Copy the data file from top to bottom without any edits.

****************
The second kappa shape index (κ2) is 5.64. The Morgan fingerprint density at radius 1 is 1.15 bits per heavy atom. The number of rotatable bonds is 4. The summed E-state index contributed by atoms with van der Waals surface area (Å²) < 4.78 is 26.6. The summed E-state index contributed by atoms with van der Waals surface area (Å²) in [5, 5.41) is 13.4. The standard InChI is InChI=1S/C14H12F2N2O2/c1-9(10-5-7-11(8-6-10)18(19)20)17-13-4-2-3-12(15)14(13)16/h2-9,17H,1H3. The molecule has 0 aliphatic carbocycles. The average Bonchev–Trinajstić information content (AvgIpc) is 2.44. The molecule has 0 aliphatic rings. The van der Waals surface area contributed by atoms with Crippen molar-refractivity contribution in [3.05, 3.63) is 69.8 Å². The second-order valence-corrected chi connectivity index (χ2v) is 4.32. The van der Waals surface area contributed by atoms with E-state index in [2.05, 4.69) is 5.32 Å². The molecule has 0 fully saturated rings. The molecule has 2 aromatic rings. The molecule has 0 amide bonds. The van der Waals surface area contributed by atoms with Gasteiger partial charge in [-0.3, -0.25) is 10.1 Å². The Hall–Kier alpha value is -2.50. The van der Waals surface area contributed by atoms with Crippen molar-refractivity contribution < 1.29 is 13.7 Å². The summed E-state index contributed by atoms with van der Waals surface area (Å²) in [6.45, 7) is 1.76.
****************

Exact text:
The second kappa shape index (κ2) is 5.64. The Morgan fingerprint density at radius 1 is 1.15 bits per heavy atom. The number of rotatable bonds is 4. The summed E-state index contributed by atoms with van der Waals surface area (Å²) < 4.78 is 26.6. The summed E-state index contributed by atoms with van der Waals surface area (Å²) in [5, 5.41) is 13.4. The standard InChI is InChI=1S/C14H12F2N2O2/c1-9(10-5-7-11(8-6-10)18(19)20)17-13-4-2-3-12(15)14(13)16/h2-9,17H,1H3. The molecule has 0 aliphatic carbocycles. The average Bonchev–Trinajstić information content (AvgIpc) is 2.44. The molecule has 0 aliphatic rings. The van der Waals surface area contributed by atoms with Crippen molar-refractivity contribution in [3.05, 3.63) is 69.8 Å². The second-order valence-corrected chi connectivity index (χ2v) is 4.32. The van der Waals surface area contributed by atoms with E-state index in [2.05, 4.69) is 5.32 Å². The molecule has 0 fully saturated rings. The molecule has 2 aromatic rings. The molecule has 0 amide bonds. The van der Waals surface area contributed by atoms with Gasteiger partial charge in [-0.3, -0.25) is 10.1 Å². The Hall–Kier alpha value is -2.50. The van der Waals surface area contributed by atoms with Crippen molar-refractivity contribution < 1.29 is 13.7 Å². The summed E-state index contributed by atoms with van der Waals surface area (Å²) in [6.45, 7) is 1.76.